Afghanistan War veteran Alek Skarlatos, the 2020 GOP nominee, is running again. He had $334,000 in the bank on Sept. 30, and outraised DeFazio in the third quarter. But DeFazio had $1.3 million at the end of September along with a decidedly more Democratic district. When DeFazio decides to retire, former state representative and current Oregon Labor Commissioner Val Hoyle or state Sen. Sara Gelser would probably take a look on the Democratic side. Initial rating: Likely Democratic

Oregon’s 5th (Kurt Schrader,  D)

Speculation is that Schrader will run in the new 5th District, although no decision has been made. His current seat is divided almost evenly between the 5th and new 6th. But with $3.3 million in the bank on Sept. 30 to scare away potential challengers, the seven-term congressman has some options. Schrader currently represents fewer people in the new 5th compared to the new 6th, but the new 5th includes his home of Canby. It’s a somewhat eclectic district geographically, stretching from suburban Portland south to the mountain communities in Deschutes County, which would be brand new territory for Schrader. There could be an opening for a Bend-area candidate, but it’s not clear lawyer Jamie McLeod-Skinner, who lost to Walden in 2018 and in the Democratic primary for Oregon secretary of state in 2020, is the one to do it. She’s also laying the groundwork to run to Schrader’s left ideologically.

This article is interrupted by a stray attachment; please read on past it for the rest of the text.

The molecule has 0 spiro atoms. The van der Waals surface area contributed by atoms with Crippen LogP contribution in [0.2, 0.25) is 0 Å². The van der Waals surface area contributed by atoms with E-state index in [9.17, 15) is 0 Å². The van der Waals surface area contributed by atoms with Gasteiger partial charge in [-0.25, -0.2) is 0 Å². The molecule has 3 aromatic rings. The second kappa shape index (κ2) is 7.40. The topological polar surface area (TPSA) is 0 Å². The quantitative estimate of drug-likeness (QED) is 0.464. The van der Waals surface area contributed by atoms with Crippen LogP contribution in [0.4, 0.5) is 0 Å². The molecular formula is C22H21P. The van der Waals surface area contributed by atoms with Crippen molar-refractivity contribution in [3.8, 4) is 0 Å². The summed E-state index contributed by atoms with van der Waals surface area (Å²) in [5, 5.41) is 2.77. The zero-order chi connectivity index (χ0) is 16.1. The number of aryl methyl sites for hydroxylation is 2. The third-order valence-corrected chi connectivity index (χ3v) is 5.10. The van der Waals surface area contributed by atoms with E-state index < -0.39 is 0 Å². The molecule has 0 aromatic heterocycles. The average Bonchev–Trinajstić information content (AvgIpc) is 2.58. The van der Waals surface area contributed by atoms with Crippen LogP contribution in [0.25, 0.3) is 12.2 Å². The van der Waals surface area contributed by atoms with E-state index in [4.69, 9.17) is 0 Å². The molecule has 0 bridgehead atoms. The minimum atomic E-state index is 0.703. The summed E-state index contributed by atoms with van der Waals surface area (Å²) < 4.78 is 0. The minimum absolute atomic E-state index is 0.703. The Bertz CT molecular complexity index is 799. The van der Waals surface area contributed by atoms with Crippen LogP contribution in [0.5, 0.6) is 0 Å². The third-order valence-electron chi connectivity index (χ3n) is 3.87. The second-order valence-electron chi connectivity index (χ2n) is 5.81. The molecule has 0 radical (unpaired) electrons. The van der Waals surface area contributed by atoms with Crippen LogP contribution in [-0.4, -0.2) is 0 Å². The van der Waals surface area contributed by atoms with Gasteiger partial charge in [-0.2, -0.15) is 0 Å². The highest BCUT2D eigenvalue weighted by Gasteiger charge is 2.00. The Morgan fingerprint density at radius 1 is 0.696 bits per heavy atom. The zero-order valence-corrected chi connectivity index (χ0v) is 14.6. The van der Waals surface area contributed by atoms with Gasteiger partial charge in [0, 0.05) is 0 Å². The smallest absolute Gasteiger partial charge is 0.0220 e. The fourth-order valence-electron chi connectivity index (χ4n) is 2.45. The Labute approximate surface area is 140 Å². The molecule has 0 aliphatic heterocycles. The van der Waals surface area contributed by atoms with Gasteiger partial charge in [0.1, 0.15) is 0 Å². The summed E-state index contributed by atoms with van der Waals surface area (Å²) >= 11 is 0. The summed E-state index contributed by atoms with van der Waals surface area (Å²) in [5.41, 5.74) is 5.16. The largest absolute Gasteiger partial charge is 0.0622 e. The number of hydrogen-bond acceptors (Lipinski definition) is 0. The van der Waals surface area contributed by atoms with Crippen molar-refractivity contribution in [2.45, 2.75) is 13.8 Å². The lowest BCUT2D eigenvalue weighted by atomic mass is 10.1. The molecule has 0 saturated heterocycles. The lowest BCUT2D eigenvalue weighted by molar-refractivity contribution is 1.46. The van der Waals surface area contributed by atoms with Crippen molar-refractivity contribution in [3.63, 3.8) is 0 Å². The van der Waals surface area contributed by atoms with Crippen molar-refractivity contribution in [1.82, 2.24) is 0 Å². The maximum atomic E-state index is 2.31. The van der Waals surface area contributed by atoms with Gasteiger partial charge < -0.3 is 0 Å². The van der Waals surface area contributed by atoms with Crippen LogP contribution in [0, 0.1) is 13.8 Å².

The redrawn 5th could be more difficult to hold for Democrats, particularly in a good Republican cycle, considering Biden would have won it by 10 points, 55 percent to 45 percent. But that’s also similar to Biden’s 10-point victory in the current 5th.